Pound to Australian Dollar: How Will the Pound Fair Following Next Week’s Brexit Vote?

Is GBP/EUR in the process of consolidating above 1.16?

Pound to Australian Dollar rates have fallen back below 1.80 this week, with the Pound once again unable to find sufficient support above this key threshold.

This dip in support comes as the markets prepare themselves for next week’s crucial Brexit vote, when UK MPs will vote whether or not to back Prime Minster Theresa May’s current Brexit deal with the EU.

With the general consensus leaning towards a lack of support for the current Brexit deal, how will a potential no vote affect Pound to Australian Dollar rates over the coming weeks?

If the PM fails to push through the deal on the 15th then the prospect of the UK leaving the EU without a deal in place increases significantly. This will likely lead to a further sell-off of Sterling positions by investors, who will view the long-term instability of the UK economy unfavourably and as such, the Australian Dollar could make further inroads against the Pound.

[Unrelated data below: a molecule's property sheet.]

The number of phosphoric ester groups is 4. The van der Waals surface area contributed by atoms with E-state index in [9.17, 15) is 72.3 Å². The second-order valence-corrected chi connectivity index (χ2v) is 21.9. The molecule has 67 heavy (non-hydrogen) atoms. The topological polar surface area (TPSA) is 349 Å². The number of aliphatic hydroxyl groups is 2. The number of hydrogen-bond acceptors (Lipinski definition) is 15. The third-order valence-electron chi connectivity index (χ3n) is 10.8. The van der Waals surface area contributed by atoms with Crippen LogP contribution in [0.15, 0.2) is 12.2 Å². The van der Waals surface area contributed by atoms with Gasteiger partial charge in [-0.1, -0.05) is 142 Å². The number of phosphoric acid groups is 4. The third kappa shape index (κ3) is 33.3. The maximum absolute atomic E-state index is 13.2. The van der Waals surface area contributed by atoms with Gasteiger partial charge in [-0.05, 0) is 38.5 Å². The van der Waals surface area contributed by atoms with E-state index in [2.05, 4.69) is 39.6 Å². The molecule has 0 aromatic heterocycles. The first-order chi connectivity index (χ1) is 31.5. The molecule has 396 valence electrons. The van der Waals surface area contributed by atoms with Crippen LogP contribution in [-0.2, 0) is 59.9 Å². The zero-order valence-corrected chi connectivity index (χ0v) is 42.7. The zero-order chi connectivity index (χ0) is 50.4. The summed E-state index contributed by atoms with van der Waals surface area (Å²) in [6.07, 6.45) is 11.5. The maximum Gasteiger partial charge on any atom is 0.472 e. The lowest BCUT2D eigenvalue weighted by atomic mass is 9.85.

How far it can go is difficult to predict, especially as the Australian economy is facing problems of its own, but it’s certainly not inconceivable to imagine a move back towards 1.70 against the Pound.

However, assuming this outcome is inevitable would be discarding the on-going issues facing the Australian economy and ultimately the Australian Dollar. A lack of growth in the global economy is having a negative impact on all of the commodity-based currencies including the Australian Dollar. It relies heavily on its exports and with global trade slowing over recent months, the Australian Dollar is struggling to make any sustained impact against a basket of currencies.

In fact, you can certainly argue that without the current economic malaise in the UK economy due to Brexit, it is unlikely the Australian Dollar would be trading at the current levels, when you look at the issues it continues to face.

With China’s growth slowing significantly in the last two quarters of 2018 and Australia’s close trading ties to the world’s second largest economy, it is not a surprise to see the Australian economy and ultimately the Australian Dollar suffer as a result.

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